Destry's life is dedicated to terraforming Sask-E. As part of the Environmental Rescue Team, she cares for the planet and its burgeoning eco-systems as her parents and their parents did before her. But the bright, clean future they're building comes under threat when Destry discovers a city full of people that shouldn't exist, hidden inside a massive volcano. As she uncovers more about their past, Destry begins to question the mission she's devoted her life to, and must make a choice that will reverberate through Sask-E's future for generations to come.
The reader of Annalee Newitz’s third novel, The Terraformers, will surely walk away, stunned and bedazzled ... This generously overstuffed tale has enough ideas and incidents to populate half a dozen lesser science fiction books. But the reading experience is never clotted or tedious, never plagued by extraneous detours. The story...rollicks along at a brisk clip while allowing Newitz space to dig into characters and milieu, and pile on startling speculative elements ... [Newitz has] indeed gifted us a vibrant, quirky vision of endless potential earned by heroism, love and wit.
An ingenious, galaxy-brain book ... Newitz is a thorough and meticulous world-builder, almost to a fault — the narrative often delves deep into Sask-E’s weeds. But the heart of the story is a straightforward culture clash layered atop a capitalist critique ... The Terraformers may be the best novel you’ll read this year about a tragic romance between two moose-like creatures. ... Newitz is generally more comfortable operating at the macro level — plate tectonics, river flow and transit all play central roles in the book’s plot, and each is handled with intelligence and often a delightful weirdness ... Points can get clotted in the book’s late going, as Verdance leadership becomes increasingly one-note and authoritarian; even the inevitable battle scenes can feel passionless in comparison with Newitz’s true passion, urbanist rhetoric. And because the book’s three-part structure introduces a new set of characters each time, it’s harder to feel invested in any one of them, even as their homes are blasted into oblivion ... In some ways, Newitz has done the job too well. The Terraformers is so good at imagining how people undermine their own societies that it seems downright miraculous imagining we’ll make it to the year 3000, let alone 30,000. But Newitz’s optimism is well-argued and enchanting.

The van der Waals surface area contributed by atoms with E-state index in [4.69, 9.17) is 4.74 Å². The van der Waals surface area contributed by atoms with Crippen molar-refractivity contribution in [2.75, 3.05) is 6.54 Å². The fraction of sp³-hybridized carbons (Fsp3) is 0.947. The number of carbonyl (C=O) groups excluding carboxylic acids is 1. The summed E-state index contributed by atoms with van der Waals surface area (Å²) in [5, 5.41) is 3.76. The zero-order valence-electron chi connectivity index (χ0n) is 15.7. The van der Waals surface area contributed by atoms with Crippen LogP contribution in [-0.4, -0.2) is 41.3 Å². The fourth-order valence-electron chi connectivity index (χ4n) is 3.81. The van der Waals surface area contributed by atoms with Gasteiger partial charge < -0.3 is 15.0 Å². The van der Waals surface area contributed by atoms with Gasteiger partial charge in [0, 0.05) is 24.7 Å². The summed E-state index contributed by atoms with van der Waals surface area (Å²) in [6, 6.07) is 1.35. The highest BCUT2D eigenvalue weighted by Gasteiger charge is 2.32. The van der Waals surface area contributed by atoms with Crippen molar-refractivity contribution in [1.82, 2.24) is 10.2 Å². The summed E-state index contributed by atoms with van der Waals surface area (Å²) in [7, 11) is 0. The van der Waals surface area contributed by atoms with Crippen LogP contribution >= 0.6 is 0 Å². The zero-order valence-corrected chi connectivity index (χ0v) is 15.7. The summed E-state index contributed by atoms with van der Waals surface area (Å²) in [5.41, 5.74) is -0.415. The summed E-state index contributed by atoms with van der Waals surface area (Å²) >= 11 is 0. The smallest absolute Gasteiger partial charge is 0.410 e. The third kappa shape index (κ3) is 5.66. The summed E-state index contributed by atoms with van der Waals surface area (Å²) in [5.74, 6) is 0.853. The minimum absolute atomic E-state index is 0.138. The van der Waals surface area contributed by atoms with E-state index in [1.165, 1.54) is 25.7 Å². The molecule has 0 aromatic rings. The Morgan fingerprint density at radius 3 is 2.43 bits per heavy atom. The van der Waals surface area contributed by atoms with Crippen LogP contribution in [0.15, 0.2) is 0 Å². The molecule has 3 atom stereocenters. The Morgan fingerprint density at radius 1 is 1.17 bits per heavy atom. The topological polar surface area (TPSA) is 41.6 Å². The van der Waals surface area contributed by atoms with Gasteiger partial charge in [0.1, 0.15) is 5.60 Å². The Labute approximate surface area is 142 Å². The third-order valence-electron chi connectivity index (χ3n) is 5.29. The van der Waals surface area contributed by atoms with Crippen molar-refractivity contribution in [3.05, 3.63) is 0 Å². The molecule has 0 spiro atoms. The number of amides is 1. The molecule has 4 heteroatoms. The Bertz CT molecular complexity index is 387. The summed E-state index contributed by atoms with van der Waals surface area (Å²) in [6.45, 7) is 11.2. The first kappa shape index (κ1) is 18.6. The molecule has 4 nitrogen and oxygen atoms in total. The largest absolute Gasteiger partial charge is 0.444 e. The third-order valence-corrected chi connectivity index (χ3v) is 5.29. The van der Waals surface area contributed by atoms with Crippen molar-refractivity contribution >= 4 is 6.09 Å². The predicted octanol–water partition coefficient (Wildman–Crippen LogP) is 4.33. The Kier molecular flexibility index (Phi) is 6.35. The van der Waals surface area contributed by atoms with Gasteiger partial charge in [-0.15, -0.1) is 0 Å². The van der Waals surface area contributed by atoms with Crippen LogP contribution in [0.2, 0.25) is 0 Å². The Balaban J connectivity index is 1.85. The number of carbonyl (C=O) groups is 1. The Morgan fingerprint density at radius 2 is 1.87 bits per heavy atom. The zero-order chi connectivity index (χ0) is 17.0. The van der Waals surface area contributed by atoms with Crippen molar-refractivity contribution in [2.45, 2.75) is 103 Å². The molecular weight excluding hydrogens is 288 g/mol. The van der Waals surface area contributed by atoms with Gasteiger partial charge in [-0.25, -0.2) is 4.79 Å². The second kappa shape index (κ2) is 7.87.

The Terraformers is less a novel than three novellas, each one foregrounding distinct but related groups of characters across three different eras ... There’s a lot to enjoy and admire here. No one writes weird vulnerable intimacy quite like Newitz, whose books always contain at least one casually delivered insight that quietly explodes the mind. The Terraformers contains several — but those insights and ideas end up provoking more questions than they can effectively explore. Using a post-scarcity world to tell an allegory about late capitalism is an awkward endeavor; though this novel is about literally building a world, it invites a lot of world-building questions, and the focus on the planet’s development ends up crowding out the development of its characters ... It was frustrating to feel as if there were a limiter on the book itself, preventing it from examining its conflicts and compromises to the extent they deserve.